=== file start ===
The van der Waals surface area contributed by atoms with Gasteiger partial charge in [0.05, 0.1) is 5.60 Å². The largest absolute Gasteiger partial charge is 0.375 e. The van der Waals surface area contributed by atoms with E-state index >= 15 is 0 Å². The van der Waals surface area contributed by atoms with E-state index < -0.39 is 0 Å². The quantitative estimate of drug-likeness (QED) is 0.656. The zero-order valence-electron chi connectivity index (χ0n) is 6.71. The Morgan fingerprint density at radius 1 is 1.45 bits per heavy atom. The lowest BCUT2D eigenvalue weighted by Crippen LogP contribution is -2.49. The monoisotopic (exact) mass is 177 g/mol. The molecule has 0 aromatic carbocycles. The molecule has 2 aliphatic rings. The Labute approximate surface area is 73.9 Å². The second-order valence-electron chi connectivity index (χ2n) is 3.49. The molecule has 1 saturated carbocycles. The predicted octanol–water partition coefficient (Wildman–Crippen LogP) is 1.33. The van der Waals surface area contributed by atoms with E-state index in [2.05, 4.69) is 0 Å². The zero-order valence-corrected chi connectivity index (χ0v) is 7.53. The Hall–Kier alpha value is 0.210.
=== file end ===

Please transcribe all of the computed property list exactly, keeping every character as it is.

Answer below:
The van der Waals surface area contributed by atoms with Gasteiger partial charge in [0.05, 0.1) is 5.60 Å². The largest absolute Gasteiger partial charge is 0.375 e. The van der Waals surface area contributed by atoms with E-state index >= 15 is 0 Å². The van der Waals surface area contributed by atoms with E-state index < -0.39 is 0 Å². The quantitative estimate of drug-likeness (QED) is 0.656. The zero-order valence-electron chi connectivity index (χ0n) is 6.71. The Morgan fingerprint density at radius 1 is 1.45 bits per heavy atom. The lowest BCUT2D eigenvalue weighted by Crippen LogP contribution is -2.49. The monoisotopic (exact) mass is 177 g/mol. The molecule has 0 aromatic carbocycles. The molecule has 2 aliphatic rings. The Labute approximate surface area is 73.9 Å². The second-order valence-electron chi connectivity index (χ2n) is 3.49. The molecule has 1 saturated carbocycles. The predicted octanol–water partition coefficient (Wildman–Crippen LogP) is 1.33. The van der Waals surface area contributed by atoms with E-state index in [2.05, 4.69) is 0 Å². The zero-order valence-corrected chi connectivity index (χ0v) is 7.53. The Hall–Kier alpha value is 0.210.